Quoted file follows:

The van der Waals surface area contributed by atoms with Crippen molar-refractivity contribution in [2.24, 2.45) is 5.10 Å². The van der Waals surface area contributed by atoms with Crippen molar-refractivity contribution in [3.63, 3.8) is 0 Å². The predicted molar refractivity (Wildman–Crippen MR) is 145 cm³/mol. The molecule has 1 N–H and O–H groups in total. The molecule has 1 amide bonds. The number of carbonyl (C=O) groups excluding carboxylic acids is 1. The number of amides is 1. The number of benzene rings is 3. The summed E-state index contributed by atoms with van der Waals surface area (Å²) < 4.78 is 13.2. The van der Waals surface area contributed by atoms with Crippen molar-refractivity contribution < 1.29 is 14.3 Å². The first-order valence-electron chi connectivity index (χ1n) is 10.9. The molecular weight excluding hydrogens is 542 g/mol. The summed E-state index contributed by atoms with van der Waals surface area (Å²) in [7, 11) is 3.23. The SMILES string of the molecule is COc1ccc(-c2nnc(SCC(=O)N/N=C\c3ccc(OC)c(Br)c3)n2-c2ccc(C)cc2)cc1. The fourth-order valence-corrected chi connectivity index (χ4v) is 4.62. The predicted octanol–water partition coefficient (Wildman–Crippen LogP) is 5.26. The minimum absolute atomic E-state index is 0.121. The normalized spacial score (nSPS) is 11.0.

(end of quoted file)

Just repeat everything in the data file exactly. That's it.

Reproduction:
The van der Waals surface area contributed by atoms with Crippen molar-refractivity contribution in [2.24, 2.45) is 5.10 Å². The van der Waals surface area contributed by atoms with Crippen molar-refractivity contribution in [3.63, 3.8) is 0 Å². The predicted molar refractivity (Wildman–Crippen MR) is 145 cm³/mol. The molecule has 1 N–H and O–H groups in total. The molecule has 1 amide bonds. The number of carbonyl (C=O) groups excluding carboxylic acids is 1. The number of amides is 1. The number of benzene rings is 3. The summed E-state index contributed by atoms with van der Waals surface area (Å²) < 4.78 is 13.2. The van der Waals surface area contributed by atoms with Crippen molar-refractivity contribution < 1.29 is 14.3 Å². The first-order valence-electron chi connectivity index (χ1n) is 10.9. The molecular weight excluding hydrogens is 542 g/mol. The summed E-state index contributed by atoms with van der Waals surface area (Å²) in [7, 11) is 3.23. The SMILES string of the molecule is COc1ccc(-c2nnc(SCC(=O)N/N=C\c3ccc(OC)c(Br)c3)n2-c2ccc(C)cc2)cc1. The fourth-order valence-corrected chi connectivity index (χ4v) is 4.62. The predicted octanol–water partition coefficient (Wildman–Crippen LogP) is 5.26. The minimum absolute atomic E-state index is 0.121. The normalized spacial score (nSPS) is 11.0.